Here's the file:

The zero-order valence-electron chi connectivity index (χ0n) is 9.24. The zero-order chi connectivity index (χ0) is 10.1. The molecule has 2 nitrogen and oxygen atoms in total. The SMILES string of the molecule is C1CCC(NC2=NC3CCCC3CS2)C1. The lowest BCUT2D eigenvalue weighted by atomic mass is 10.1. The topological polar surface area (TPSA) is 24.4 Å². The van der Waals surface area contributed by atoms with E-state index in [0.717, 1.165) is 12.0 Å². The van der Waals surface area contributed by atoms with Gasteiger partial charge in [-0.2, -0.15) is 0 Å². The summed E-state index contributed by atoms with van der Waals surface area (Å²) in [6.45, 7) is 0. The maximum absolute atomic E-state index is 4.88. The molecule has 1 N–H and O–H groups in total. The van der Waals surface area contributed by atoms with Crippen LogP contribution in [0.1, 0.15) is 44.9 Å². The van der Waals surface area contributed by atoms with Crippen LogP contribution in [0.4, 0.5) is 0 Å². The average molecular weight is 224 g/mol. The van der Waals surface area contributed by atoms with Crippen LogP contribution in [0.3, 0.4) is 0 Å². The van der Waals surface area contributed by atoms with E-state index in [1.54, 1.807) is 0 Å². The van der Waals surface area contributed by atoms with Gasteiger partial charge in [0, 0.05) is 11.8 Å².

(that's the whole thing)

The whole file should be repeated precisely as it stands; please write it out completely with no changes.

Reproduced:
The zero-order valence-electron chi connectivity index (χ0n) is 9.24. The zero-order chi connectivity index (χ0) is 10.1. The molecule has 2 nitrogen and oxygen atoms in total. The SMILES string of the molecule is C1CCC(NC2=NC3CCCC3CS2)C1. The lowest BCUT2D eigenvalue weighted by atomic mass is 10.1. The topological polar surface area (TPSA) is 24.4 Å². The van der Waals surface area contributed by atoms with E-state index in [0.717, 1.165) is 12.0 Å². The van der Waals surface area contributed by atoms with Gasteiger partial charge in [-0.2, -0.15) is 0 Å². The summed E-state index contributed by atoms with van der Waals surface area (Å²) in [6.45, 7) is 0. The maximum absolute atomic E-state index is 4.88. The molecule has 1 N–H and O–H groups in total. The van der Waals surface area contributed by atoms with Crippen LogP contribution in [0.1, 0.15) is 44.9 Å². The van der Waals surface area contributed by atoms with Crippen LogP contribution in [0.4, 0.5) is 0 Å². The average molecular weight is 224 g/mol. The van der Waals surface area contributed by atoms with Crippen LogP contribution in [0.3, 0.4) is 0 Å². The van der Waals surface area contributed by atoms with E-state index in [1.54, 1.807) is 0 Å². The van der Waals surface area contributed by atoms with Gasteiger partial charge in [0, 0.05) is 11.8 Å².